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German politicians swiftly condemned Iran's president when he called into question Israel's right to exist and said the Holocaust was a myth. Their reactions reflect a broad consensus on the issue in German society.
Berlin's memorial to the Holocaust was opened in May this year
Germany's parliamentarians were in agreement: President Mahmoud Ahmadinejad's anti-Israeli and anti-Jewish remarks were "entirely unacceptable."
Ahmadinejad caused international outrage in the past few weeks with a series of remarks, in which he said Israel -- described as a tumor -- should be wiped off the map, or moved to Europe, casting doubt on whether the mass extermination of Jews in Nazi Germany ever took place.
"For us, the unconditional acknowledgement of the State of Israel's right to exist is one of the fundamental pillars of German foreign policy," pronounced Deputy Foreign Minister Gernot Erler in the name of the German government.
Aside from a small group of right-wing extremists, a broad consensus in German society sees the World War II extermination of six million Jews as a historical fact that cannot be denied, according to historian Wolfgang Benz, who heads the Center for Anti-Semitism Research in Berlin.
"Everyone has gotten it: The Holocaust took place, the genocide existed. And it wrought horrible consequences that we continue to suffer from today," Benz said.
West Germany was indeed slow to come to turns with its Nazi past. The Nuremberg War Crimes Tribunal brought the horrors of Hitler's regime to light, despite the fact that many Germans didn't want to talk about what happened.
Germany has come clean about the Holocaust
"People were ashamed. People felt guilty and didn't want to deal with it publicly," Benz said. But they didn't deny it."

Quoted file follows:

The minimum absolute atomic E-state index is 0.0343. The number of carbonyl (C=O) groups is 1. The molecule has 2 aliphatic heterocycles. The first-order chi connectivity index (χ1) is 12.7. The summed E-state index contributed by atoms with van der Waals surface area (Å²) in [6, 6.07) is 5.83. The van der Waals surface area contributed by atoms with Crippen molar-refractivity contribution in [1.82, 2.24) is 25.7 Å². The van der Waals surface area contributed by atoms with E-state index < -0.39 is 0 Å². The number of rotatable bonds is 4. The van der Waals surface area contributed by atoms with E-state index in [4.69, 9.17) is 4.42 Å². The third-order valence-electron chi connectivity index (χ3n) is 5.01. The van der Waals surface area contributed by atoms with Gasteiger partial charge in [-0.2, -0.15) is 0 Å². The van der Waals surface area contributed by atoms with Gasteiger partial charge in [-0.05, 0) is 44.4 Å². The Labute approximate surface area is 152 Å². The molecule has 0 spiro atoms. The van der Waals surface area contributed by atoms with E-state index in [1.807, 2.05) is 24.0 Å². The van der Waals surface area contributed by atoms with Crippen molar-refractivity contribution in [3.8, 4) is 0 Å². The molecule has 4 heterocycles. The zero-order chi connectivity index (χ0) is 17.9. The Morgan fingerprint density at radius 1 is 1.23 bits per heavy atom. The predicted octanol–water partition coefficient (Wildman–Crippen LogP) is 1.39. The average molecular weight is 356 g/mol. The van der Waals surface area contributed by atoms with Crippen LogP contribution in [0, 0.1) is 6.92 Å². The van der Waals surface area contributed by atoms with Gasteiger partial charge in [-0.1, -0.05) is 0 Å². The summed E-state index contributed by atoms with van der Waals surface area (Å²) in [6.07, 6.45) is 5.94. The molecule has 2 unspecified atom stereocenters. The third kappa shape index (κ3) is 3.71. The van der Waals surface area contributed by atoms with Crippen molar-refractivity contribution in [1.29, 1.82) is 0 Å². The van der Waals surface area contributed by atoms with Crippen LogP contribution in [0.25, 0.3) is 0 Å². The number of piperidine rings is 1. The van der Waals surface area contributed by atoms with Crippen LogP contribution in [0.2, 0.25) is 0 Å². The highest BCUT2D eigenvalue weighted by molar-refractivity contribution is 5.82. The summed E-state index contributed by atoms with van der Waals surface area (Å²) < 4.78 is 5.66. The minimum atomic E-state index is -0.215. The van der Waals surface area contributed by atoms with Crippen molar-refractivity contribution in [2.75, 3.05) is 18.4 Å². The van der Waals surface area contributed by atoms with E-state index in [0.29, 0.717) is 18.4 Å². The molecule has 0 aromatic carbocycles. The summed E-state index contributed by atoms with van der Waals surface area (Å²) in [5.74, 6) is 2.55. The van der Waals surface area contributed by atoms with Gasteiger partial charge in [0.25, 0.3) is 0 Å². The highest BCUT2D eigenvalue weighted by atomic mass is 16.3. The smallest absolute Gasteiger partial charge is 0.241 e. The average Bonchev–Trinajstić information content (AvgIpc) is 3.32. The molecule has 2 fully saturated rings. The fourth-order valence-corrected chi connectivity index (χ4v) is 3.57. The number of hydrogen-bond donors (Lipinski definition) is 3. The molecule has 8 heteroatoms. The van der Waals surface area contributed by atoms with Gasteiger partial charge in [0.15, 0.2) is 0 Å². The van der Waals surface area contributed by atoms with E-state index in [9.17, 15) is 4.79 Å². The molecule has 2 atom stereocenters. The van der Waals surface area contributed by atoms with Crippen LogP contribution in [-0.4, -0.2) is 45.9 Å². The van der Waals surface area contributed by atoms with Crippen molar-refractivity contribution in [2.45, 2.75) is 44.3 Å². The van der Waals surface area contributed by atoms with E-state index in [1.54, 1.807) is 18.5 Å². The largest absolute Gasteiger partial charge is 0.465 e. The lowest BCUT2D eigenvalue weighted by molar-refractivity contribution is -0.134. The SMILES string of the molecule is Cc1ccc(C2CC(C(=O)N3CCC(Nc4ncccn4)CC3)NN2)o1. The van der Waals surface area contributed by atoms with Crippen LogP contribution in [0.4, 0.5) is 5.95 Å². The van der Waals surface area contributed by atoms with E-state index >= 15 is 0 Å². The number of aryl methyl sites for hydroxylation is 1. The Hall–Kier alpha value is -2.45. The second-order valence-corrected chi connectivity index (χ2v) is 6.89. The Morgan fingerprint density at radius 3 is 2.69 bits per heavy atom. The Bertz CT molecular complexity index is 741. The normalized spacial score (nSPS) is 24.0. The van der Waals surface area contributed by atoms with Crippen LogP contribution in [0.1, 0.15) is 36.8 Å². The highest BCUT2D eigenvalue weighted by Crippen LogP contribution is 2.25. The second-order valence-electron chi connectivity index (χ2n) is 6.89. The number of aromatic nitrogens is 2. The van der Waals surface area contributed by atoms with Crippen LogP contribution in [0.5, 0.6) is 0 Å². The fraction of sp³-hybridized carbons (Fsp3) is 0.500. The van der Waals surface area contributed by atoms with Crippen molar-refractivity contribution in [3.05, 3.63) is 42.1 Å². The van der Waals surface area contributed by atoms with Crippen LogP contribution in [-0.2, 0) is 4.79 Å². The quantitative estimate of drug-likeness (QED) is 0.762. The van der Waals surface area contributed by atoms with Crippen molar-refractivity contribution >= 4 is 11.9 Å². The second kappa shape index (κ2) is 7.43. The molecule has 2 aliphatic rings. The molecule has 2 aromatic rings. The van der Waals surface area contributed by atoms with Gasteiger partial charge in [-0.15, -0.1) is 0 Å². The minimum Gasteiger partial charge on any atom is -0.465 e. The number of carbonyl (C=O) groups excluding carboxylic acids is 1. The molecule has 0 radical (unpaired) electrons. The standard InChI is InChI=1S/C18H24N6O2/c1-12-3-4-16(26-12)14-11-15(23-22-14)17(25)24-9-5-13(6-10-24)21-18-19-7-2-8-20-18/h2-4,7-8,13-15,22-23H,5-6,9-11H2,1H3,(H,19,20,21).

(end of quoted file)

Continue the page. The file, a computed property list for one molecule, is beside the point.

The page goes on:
West Germany first made an effort during the student demonstrations in the late 1960s. They weren't just protesting against the Vietnam War, but also demanded that their parents speak openly about the Nazi past.
An unexpectedly passionate debate developed in West Germany in the late 1970s, when "Holocaust," an American mini-series about a Jewish family during the Third Reich, was aired on television. People began to grasp the emotional dimension of the Holocaust in which real people were killed, not just an abstract figure of six million, Benz said.
In the mid-1980s, German newspapers were filled with the so-called Historiker-Streit, a passionate dispute between German historians, not about whether the Holocaust occurred, but about whether it was a unique event in world history. In the end, the opinion prevailed that the Holocaust was a crime that could not be equated or even compared to the horrors of Stalin's regime in the Soviet Union.
Holocaust denial illegal
Germany's parliament passed legislation in 1985, making it a crime to deny the extermination of the Jews. In 1994, the law was tightened. Now, anyone who publicly endorses, denies or plays down the genocide against the Jews faces a maximum penalty of five years in jail and no less than the imposition of a fine.
"It affects the agitator who claims the Jews prey on the German people, that they invented the Holocaust for that purpose, that foreigners should all be thrown out and that the discussion should finally be over with," Benz said. "He must be punished because he engages in incitement of the masses, because he slanders the memory of those murdered, because he slanders our fellow citizens."
Austria imposes even tougher penalties for such offences. Historian and Holocaust-denier David Irving, who was recently arrested there, faces up to 20 years in jail.